National groups balk at DeKalb ending water disconnection moratorium

The NAACP Legal Defense and Educational Fund and the National Consumer Law Center raised the issue in a letter to DeKalb CEO Michael Thurmond
DeKalb County residents will be updated on progress unraveling water billing problems at a meeting set for Sept. 25. CONTRIBUTED

DeKalb County residents will be updated on progress unraveling water billing problems at a meeting set for Sept. 25. CONTRIBUTED

Two national organizations are asking DeKalb County to reconsider lifting its years-long moratorium on water disconnections until “sufficient safeguards” are put in place to protect residents.

The NAACP Legal Defense and Educational Fund and the National Consumer Law Center made their case in a letter sent Wednesday to DeKalb CEO Michael Thurmond.

Thurmond announced last month his plans to end the moratorium — which was put in place to prevent residents from having their water service disconnected while they disputed unusually high bills. The moratorium has been in place since 2016 and would end July 1 under Thurmond’s plan. County officials say they’ve now largely resolved the issues that caused erroneous bills for thousands of households.

The advocacy organizations, though, believe more needs to be done.

Their letter urges DeKalb to keep the moratorium in place until the billing dispute process is made more transparent, and to consider creating a “water affordability program” that would tie water bills to a percentage of household income. It also suggests using federal COVID-19 relief funds to assist residents struggling to pay their bills.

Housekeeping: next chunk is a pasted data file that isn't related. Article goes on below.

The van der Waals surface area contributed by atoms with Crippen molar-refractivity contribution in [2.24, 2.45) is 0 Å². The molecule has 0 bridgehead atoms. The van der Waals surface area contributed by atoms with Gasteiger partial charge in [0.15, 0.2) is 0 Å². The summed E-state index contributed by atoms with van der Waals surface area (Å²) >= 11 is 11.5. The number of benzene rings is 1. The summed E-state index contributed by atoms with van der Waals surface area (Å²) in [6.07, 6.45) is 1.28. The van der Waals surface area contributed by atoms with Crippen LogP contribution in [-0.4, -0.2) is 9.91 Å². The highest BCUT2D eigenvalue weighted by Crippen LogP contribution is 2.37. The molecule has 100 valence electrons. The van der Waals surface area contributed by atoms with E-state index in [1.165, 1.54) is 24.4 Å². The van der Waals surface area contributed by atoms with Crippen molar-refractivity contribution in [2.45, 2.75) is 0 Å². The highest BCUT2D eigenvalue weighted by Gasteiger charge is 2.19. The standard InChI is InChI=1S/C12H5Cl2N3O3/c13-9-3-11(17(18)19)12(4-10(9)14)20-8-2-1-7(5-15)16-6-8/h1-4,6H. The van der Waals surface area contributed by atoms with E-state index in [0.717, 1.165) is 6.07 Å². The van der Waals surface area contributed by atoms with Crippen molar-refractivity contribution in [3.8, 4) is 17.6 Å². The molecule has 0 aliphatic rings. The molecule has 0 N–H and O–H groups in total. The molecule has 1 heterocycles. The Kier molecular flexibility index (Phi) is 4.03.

The letter said that resuming water disconnections would “likely disproportionately harm Black people and other communities of color.”

“The county claims to have resolved the enormous backlog of billing disputes, but we have heard from a significant number of residents that their dispute was closed without ever being resolved,” Sarah Mancini, an Atlanta-based staff attorney with the National Consumer Law Center, said in a news release. “Now residents are being threatened with a shut off if they don’t pay the bill that they still believe to be inaccurate.”

A spokesman for DeKalb said late Wednesday that the county had “received but not reviewed” the organizations’ letter and “looks forward to meeting with their representatives in the near future.“

When he announced in April the county’s plans to end the moratorium, CEO Thurmond said water billing disputes had dropped to less than 200 per month, a far cry from the more than 4,000 per month that were reported at the peak of the crisis.

More than 82,000 water meters have been replaced in recent years, including all of the meters that were previously installed with a defect that caused them to malfunction when they came into contact with moisture. About 70% of all water customers now have meters that transmit consumption data electronically, which officials believe produces more accurate readings.

In letters being distributed to DeKalb residents this month, county utility officials said that “additional staff have been hired and customized training programs have been implemented throughout customer service and field services.”

The letters include links to apply for installment plans and for considerations related to COVID-19 hardships.

Those with questions can also call 404-378-4475 between 7 a.m. and 7 p.m. Monday through Friday.